But can you go to a spa when pregnant? The good news is yes—but timing is important, and so is knowing what treatments to avoid to ensure spa pregnancy safety. After all, spa treatments will be hard to come by once baby arrives.
But the reality may be quite different. Hormonal changes can cause your skin to break out in spots, become dry or oily. Some women experience pigmentation, dark circles under the eyes, heat rashes, flaky skin etc.
Pregnancy can come with its share of skin-related problems, so there's no shame in wanting a facial to get your skin back into shape while you're expecting. However, because many facial treatments often use harsh chemicals, it's important to be wary when choosing a method. If you're looking into getting a facial because of skin issues, whether it's acne, rashes or discolorations, you'll want to be careful of what ingredients you use since your skin can absorb chemicals into the bloodstream.
The experience of motherhood is different for all of us. We treat you as well as your pregnancy, and we do it with a few laughs along the way. Prenatal treatments are smart healthcare, good parenting, responsible preparation, and a self-care treat, all wrapped up in one.
While many of these issues are easily remedied with everyday over-the-counter solutions, there are some skincare ingredients that pregnant women should avoid using. But we do know that the thinner the skin, the more it will absorb — what you put on your eyelids will be absorbed more than what you put on your back. While all women respond differently to skincare ingredients depending on individual factors like skin type and sensitivities, there are some hard and fast rules about what to avoid during pregnancy.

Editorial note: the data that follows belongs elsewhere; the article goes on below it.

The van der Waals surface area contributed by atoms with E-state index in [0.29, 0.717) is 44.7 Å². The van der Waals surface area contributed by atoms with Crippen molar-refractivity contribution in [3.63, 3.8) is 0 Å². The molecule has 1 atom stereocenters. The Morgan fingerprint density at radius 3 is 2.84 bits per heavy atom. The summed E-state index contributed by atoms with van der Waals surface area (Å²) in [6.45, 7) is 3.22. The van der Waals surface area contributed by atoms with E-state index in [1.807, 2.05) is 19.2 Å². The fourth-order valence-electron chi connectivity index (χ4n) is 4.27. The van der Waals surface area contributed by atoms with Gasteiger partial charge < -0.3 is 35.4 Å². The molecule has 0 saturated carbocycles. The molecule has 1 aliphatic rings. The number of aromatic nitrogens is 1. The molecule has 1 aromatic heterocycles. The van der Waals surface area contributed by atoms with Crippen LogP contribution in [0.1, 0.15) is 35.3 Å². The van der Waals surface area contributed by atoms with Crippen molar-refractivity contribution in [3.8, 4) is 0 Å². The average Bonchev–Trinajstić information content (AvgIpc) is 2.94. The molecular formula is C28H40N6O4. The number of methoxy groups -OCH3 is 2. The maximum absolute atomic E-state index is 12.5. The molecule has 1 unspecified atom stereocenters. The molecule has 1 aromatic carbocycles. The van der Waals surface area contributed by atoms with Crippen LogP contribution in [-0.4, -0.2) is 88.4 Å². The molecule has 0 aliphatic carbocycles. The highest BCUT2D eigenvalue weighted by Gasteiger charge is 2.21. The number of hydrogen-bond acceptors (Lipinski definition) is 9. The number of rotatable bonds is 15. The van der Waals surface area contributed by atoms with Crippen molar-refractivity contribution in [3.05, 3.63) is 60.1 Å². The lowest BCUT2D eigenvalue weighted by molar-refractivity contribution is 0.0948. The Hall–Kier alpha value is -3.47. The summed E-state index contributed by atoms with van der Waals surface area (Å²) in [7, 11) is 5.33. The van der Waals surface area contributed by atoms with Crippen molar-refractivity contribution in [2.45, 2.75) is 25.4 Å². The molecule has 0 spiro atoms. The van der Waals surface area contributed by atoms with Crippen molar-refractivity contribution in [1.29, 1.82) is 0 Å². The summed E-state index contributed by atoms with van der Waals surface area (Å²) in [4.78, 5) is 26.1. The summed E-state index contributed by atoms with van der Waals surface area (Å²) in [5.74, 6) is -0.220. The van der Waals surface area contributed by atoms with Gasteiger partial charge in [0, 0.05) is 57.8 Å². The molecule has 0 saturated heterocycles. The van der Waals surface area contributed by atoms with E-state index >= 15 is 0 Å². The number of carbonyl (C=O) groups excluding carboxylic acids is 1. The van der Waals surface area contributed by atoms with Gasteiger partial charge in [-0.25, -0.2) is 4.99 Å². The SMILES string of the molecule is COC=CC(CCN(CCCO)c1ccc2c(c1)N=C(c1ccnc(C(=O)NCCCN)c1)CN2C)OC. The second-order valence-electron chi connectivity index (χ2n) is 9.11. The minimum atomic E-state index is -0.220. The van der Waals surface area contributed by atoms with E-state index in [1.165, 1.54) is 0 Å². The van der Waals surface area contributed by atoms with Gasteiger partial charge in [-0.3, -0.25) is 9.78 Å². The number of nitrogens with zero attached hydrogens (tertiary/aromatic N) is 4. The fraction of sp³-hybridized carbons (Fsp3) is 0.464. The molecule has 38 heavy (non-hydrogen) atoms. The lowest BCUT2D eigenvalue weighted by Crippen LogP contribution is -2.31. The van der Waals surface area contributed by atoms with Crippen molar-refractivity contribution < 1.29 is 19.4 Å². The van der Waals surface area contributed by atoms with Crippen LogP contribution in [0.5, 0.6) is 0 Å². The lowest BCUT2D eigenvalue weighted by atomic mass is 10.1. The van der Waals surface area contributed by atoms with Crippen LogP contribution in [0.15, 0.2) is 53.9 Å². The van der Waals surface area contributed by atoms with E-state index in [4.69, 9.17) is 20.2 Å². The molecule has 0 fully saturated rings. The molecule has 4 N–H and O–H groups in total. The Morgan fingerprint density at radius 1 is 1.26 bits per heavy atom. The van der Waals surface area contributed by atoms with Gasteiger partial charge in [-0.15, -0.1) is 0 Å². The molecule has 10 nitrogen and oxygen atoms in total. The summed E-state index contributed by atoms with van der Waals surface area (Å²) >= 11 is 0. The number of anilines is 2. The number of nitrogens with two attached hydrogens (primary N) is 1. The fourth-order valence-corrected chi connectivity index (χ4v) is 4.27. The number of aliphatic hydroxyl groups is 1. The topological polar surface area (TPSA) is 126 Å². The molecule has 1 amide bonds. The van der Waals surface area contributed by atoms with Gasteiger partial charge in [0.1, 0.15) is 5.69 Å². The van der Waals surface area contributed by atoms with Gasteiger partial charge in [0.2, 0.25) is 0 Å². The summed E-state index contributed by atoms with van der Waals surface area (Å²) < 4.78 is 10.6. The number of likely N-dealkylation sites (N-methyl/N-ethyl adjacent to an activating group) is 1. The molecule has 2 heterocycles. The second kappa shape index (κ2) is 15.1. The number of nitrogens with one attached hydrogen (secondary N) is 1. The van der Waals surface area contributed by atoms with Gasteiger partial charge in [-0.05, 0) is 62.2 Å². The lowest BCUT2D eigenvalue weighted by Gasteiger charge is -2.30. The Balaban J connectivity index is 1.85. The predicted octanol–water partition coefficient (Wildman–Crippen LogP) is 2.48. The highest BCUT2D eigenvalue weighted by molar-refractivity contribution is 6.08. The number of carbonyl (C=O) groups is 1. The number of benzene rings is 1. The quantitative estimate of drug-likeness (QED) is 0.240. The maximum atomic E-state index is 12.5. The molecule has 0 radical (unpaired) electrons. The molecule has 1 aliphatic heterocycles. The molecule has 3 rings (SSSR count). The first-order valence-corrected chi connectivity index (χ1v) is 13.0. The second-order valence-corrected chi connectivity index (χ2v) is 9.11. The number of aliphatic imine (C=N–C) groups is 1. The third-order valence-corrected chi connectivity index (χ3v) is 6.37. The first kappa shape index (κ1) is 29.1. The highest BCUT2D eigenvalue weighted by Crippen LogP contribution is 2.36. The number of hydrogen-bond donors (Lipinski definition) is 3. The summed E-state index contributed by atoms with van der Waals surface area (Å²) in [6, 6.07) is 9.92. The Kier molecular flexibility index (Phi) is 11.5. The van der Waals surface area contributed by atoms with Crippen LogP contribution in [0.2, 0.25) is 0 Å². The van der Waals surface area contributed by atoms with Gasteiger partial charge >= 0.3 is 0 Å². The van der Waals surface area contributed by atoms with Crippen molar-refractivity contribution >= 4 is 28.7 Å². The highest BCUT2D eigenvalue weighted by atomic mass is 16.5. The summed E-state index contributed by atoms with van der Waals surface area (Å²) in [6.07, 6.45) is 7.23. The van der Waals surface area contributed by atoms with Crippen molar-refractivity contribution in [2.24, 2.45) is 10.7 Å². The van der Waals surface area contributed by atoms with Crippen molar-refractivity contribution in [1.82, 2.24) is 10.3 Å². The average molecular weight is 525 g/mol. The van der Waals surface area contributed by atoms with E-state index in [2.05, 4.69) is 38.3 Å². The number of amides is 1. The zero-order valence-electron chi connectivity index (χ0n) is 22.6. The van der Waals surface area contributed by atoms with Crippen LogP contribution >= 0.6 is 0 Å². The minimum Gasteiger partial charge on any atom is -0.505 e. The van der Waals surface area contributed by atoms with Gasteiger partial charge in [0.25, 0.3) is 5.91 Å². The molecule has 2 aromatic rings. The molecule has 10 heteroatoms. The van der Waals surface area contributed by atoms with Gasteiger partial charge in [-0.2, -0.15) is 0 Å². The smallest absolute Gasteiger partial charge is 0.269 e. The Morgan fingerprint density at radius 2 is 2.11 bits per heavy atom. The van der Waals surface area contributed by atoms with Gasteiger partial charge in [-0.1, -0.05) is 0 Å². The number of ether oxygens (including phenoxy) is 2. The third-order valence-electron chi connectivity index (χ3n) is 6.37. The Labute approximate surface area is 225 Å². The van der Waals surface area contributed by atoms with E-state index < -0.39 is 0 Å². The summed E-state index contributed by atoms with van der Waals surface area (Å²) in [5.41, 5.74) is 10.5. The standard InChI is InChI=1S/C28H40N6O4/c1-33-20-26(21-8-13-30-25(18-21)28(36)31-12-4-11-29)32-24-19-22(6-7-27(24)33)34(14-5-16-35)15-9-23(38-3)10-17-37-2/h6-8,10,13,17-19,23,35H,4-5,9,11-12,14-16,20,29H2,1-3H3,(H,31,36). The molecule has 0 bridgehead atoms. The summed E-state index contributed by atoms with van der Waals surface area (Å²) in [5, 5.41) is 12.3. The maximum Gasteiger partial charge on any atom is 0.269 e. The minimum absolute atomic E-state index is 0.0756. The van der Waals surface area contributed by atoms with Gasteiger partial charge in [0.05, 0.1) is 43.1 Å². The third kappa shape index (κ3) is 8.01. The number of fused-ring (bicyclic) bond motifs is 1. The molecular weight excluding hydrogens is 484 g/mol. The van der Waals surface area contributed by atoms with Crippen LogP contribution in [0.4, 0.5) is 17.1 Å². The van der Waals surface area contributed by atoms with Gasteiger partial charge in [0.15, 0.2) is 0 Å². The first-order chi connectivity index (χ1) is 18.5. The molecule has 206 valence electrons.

I gained 30 lbs during my pregnancy ironically, the same amount I piled on during my first year at UofT. I certainly did! And I knew exactly where to head: my favourite spas.
This can be super disheartening as your skin starts to change with your body, leaving many mamas feeling far from the self that they know and love. In this excerpt from Mama You Got This, an honest guide to pregnancy, expert Melissa Schweiger Kleinmann explores the truth about pregnancy facials and answers the question; is a facial safe when pregnant? With the array of super high-tech facials out there that boast lasers, lights, peels and microcurrents, going for a facial has become the next best thing to a facelift. This is not the ideal time to start or continue an anti-ageing regime, so you might as well nip your dreams of emerging from the delivery room looking like you just graduated from university in the bud.
Especially since her pregnancy announcement. The world is keeping an eye on Markle with a familial mix of delight and worry, oohing and ahhing over her baby bump style, while questioning whether she should really be hopping on a plane right now answer: yes. There are also concerns about her beauty routine.
Every product is independently selected by obsessive editors. While preparing for the birth of your child is an overwhelmingly joyous occasion, being pregnant does come with more than a handful of inconveniences, including having to give up certain foods sushi, cold-cuts, wine and activities high-intensity and high-impact workouts. Pregnant women also have to be careful about what they put on their skinas products containing potent acne-fighting ingredients — like prescription retinoids, over-the-counter retinols, hydroquinone, benzoyl peroxide, and salicylic acid, to name a few — are not safe during pregnancy.